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Keep running without pain with these tips

Jogging, running and sprinting are just a part of our lives and more importantly, they are the keys to long-term fitness and mobility. If you can jog, run, or sprint late into your life, you’ll appreciate your mobility and do things that you’ve always done without much restriction. 

However, all of these activities inflict stress on your joints, bones, and muscles and each of these areas are at risk of injury, damage and chronic conditions. You could experience sharp pains in your knees or at the bottom of your feet or horrible aching in your shins and that’ll put you off from running in the future.

Here’s where understanding the main issues and trying to mitigate them will help you immensely. We’ll discuss some of the common problems that runners experience and find out why this is happening. Once you identify your problem, you can attempt our suggested warm-ups and see if they do the trick. As always, please see a trained physiotherapist, if your condition persists or worsens

Plantar Fasciitis

That sharp, stabbing pain you feel at the bottom of your foot is usually Plantar Fasciitis. The causes for this condition are numerous but it can range from improper footwear, running too much on hard surfaces, a weak lower back and a few others.

Running Shoes on street

Shin Splints

That awful aching and throbbing you feel around your shin bones after running a lot is what we refer to as “shin splints”. If this feeling doesn’t go away for a while and you still feel sore the next day, you are likely running too much and need to take a break. The underlying condition for shin splints (apart from too much running) is that the supporting lower leg muscles and joints are not strong enough to stabilise your running motion leading to extra pressure on your shins. Warming up and cooling down correctly can help prevent this and Plantar Fascitiis from occurring.

We’ve come up with warm-up essentials that will help you avoid these nasty conditions so incorporate these into your routine before going on a run.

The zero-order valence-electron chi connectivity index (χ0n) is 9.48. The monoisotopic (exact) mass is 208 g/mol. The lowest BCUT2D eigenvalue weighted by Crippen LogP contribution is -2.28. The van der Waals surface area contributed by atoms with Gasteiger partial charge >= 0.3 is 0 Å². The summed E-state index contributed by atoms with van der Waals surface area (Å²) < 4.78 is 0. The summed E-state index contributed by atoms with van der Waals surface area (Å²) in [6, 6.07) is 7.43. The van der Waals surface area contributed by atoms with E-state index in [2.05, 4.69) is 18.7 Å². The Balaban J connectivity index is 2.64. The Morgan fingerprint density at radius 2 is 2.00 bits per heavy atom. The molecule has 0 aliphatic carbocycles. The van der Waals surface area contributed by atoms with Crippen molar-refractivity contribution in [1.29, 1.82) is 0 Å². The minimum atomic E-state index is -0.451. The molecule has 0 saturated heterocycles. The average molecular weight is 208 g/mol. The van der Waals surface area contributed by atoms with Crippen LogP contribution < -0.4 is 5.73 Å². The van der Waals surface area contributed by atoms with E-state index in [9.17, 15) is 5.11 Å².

Standing heel raise and toe raise

Stand in front of a wall/high table/high ledge as you’ll need to use your hands here to balance your body through the exercise (do not put your weight on your hands or arms at all, just use them to help you maintain your balance).

The warm-up motion here is to roll forward onto the balls of your feet and push yourself onto your toes by extending your calves up. Hold that position momentarily and then lower yourself down to the ground and rock back onto your heels. Raise the front of your feet off the floor and then lower them to rock back onto your toes. Do 10 reps for one round.

Squats With Hip Rotation

This is a mobility exercise that fires up your glutes and opens up your hips as well. You need  these major muscle groups to get ready for your run, so always include something from them in your warm-up.

Begin by standing with your legs shoulder-width apart. Perform a regular squat on the way down. As you make your way back up from the squatting position, lift one knee toward your chest and rotate it outward to open your hips. Place your foot back to the squatting position and repeat the squat and the hip rotation for the other leg. Continue alternating between the two sides for 45-60 seconds for one round.

Glute Bridges With Knee Drives

This final exercise is necessary for strengthening the posterior chain and lengthening the quadriceps while improving core stabilisation. These muscles are all linked together and reinforce each other to help you run with an optimal gait.

To this exercise, lie on your back with knees bent and feet flat on the floor. Push up through your heels to lift your hips up while engaging your hamstrings and squeezing your glutes without overextending your lower back.

Hold the bridge by engaging your core, drive one knee to the same-side shoulder. Return to the bridge and lower your pelvis to the ground before repeating on the opposite side. Keep alternating sides for 45 to 60 seconds for one round.


Kodchakorn Tawonsupajalean

Kodchakorn (Ked) Tawonsupajalean
Head Therapist at Form Recovery and Wellness

Kodchakorn received a Degree in Physiotherapy from Mae Fah Luang Univeristy in Chiang Rai. Kodchakorn is the Head Therapist at Form Recovery and Wellness and works closely with all the therapists from all departments to ensure that every single client who comes to us has the highest chance of success.

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